Community health workers don’t need to be certified to work in the profession. But Anne Ganey, program director for the Minnesota Community Health Worker Alliance, said employers prefer workers who are certified, partly because public insurance programs like Medicaid will only pay for certified workers. Healthcare organizations that employ uncertified community health workers have to find other ways to pay for the work, Ganey said.

Community health work is a young and burgeoning industry, Ganey said, and interest from private employers and public health departments who want to hire such workers grew during the pandemic. 

More than 700 people have earned community health worker certificates in Minnesota since 2010, Ganey added. The certificate programs are also available at community colleges throughout the state.

There are challenges to recruiting for the job. The Bureau of Labor Statistics lists the national median salary for the job at around $46,000. Additionally, it isn’t easy work. 

“Not everyone can be one,” Ganey said. “You have to be compassionate. You have to be willing to help people. You have to be persistent.”  

But the work can be rewarding, some say. A community health worker certificate can also serve as a stepping stone to a bachelor’s or master’s degree in related fields. 

Gao Lee received her community health worker certificate at St. Catherine University as part of her bachelor’s degree in public health. As part of her training, Lee led a focus group of Hmong women in order to assess the health impacts of gardening. Most of the women in the group came to the United States as refugees and were active gardeners. 

“The point was to give more awareness of their challenges of living in the United States, and how gardening helps them cope with depression—the satisfaction of how they grow their own vegetables, the benefits of gardening, and how that connects to their home country,” said Lee, who is Hmong and from St. Paul’s East Side.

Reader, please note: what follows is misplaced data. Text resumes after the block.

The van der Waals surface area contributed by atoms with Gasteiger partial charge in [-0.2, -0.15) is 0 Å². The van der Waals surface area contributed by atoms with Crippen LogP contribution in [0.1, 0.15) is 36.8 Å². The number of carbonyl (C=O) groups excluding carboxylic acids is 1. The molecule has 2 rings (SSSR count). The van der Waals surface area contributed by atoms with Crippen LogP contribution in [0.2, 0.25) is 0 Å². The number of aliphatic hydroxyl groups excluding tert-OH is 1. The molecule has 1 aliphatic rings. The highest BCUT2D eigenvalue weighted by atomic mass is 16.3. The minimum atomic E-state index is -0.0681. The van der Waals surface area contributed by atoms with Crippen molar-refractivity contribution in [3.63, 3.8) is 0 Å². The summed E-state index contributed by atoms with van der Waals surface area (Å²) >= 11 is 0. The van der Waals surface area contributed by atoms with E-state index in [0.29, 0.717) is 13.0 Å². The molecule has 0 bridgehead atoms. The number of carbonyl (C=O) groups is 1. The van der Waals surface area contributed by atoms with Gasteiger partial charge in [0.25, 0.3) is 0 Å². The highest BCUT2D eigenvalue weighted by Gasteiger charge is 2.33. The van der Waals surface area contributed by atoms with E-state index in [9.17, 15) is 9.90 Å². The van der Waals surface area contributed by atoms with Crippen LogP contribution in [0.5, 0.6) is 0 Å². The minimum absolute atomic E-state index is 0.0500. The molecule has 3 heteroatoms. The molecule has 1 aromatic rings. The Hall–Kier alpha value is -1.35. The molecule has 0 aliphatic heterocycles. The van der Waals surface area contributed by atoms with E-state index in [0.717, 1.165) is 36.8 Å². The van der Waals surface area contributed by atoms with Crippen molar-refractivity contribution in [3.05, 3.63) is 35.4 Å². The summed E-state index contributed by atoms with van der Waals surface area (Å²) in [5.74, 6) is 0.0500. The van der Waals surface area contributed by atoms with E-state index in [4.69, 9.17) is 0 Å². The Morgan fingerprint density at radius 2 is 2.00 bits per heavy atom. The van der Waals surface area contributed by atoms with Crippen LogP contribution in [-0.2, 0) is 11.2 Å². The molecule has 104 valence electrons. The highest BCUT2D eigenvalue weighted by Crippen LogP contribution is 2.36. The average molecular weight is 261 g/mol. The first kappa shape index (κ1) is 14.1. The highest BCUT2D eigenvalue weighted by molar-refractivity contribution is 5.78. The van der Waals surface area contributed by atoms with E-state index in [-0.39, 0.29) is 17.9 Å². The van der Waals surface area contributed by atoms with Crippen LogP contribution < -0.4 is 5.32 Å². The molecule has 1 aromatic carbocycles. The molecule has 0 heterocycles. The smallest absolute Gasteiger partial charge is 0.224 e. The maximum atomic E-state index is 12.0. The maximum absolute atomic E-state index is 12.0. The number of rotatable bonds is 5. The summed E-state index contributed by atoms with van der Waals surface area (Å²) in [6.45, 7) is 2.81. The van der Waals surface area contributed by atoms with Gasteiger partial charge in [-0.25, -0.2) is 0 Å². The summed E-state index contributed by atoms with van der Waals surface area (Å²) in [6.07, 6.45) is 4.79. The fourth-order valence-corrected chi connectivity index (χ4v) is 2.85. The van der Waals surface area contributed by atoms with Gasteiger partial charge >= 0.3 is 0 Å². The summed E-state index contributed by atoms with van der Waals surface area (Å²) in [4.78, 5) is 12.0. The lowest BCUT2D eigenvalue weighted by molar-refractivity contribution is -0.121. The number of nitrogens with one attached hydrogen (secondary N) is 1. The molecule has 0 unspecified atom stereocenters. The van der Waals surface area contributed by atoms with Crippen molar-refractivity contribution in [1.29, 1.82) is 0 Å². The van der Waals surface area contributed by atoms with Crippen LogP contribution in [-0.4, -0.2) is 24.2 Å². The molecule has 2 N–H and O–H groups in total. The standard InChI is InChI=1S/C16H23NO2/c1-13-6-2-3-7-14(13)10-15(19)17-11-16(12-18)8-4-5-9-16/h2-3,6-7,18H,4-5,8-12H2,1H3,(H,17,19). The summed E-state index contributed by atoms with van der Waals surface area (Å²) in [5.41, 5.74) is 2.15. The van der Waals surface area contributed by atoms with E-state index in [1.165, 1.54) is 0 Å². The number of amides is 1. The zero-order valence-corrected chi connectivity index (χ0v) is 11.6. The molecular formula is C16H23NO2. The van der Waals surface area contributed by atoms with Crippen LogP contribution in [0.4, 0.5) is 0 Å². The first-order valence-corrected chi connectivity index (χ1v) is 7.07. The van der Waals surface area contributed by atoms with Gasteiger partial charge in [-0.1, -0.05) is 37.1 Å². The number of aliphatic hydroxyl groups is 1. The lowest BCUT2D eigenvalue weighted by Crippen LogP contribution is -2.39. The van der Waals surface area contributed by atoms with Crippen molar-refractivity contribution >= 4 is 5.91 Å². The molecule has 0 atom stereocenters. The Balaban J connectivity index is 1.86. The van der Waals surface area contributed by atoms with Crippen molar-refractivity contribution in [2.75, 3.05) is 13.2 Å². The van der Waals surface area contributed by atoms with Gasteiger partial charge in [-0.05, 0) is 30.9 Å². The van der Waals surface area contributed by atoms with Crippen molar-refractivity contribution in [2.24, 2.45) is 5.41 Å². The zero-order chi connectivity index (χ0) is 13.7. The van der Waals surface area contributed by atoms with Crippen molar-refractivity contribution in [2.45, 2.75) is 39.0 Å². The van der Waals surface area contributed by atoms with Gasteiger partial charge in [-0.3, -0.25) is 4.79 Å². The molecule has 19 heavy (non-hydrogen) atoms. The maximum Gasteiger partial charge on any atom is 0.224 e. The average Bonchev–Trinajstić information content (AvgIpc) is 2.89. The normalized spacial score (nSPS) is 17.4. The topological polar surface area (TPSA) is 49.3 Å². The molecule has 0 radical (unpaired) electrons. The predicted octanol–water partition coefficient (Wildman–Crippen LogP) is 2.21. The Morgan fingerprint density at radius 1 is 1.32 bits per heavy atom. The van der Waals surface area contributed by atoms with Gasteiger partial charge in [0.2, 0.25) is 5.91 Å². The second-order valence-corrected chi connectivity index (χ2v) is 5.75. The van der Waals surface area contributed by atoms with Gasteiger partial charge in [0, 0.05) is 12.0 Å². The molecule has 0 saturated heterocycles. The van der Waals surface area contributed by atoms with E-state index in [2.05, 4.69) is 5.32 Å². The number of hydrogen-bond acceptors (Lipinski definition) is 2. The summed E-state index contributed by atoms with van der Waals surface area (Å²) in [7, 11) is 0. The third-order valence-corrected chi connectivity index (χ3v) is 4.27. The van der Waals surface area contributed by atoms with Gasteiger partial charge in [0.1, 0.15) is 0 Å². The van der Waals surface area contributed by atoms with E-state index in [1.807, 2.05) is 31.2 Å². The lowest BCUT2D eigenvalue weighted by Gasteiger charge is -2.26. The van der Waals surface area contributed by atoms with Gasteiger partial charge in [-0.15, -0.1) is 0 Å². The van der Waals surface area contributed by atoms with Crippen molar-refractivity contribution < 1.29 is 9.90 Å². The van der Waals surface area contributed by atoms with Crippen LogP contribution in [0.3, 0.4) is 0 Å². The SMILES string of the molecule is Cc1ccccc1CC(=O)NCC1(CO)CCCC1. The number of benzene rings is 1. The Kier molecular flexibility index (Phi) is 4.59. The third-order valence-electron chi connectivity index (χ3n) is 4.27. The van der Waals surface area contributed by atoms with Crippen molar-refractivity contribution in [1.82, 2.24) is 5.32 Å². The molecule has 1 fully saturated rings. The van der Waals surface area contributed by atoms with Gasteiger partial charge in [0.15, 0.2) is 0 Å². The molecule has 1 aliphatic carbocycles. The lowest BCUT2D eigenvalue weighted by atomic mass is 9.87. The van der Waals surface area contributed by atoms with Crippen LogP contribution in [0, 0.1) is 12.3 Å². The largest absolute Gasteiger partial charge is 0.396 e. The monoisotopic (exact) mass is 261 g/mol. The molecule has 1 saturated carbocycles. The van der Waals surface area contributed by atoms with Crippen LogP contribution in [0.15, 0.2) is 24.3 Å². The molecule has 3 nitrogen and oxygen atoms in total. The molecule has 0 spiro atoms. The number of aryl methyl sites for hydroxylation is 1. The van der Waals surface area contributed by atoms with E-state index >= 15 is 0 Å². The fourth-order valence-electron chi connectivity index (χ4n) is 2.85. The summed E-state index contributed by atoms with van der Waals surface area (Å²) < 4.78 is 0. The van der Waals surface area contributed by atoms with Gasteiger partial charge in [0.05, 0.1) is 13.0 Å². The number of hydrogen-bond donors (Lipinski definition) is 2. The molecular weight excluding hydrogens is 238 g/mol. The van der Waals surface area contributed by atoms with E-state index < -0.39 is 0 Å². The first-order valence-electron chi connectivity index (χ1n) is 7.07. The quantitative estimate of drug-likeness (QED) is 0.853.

As part of her certification training, Lee helped grade practice tests for immigrants who were in the process of obtaining their citizenship, and also connected them to employment and housing resources. 

After graduation, she worked for AmeriCorps, where she helped underserved communities find jobs, build resumes, and find health resources during the COVID-19 pandemic. 

Lee is now a graduate student in public health at St. Catherine University. She graduates next spring, and plans on joining the Peace Corps afterwards to acquire a more global perspective on public health. Her experiences as a community health worker, Lee said, will play an important role informing her public health work. 

How to apply for St. Catherine University’s program

Who is eligible to apply: Anyone with a high school diploma or GED. You do not have to be a student at the university to enroll in the nine-month community health worker certificate program.

How to apply to the program: Email Assistant Director of Admissions Tricia Wagerin at pjwangerin001@stkate.edu for application instructions.

How to apply for the scholarship: The certificate program typically costs $9,000, but a federal grant will fully cover tuition for 35 to 40 students each year for the next three years. Apply for the scholarship by clicking here. Anyone eligible for the certificate program is eligible for the scholarship.

What is the deadline for applying: The deadline to apply for both programs for the spring semester is Monday, January 9, 2023. The next round of applications opens up in the summer of 2023.

Joey Peters is a reporter for Sahan Journal. He has been a journalist for 15 years. Before joining Sahan Journal, he worked for close to a decade in New Mexico, where his reporting prompted the resignation...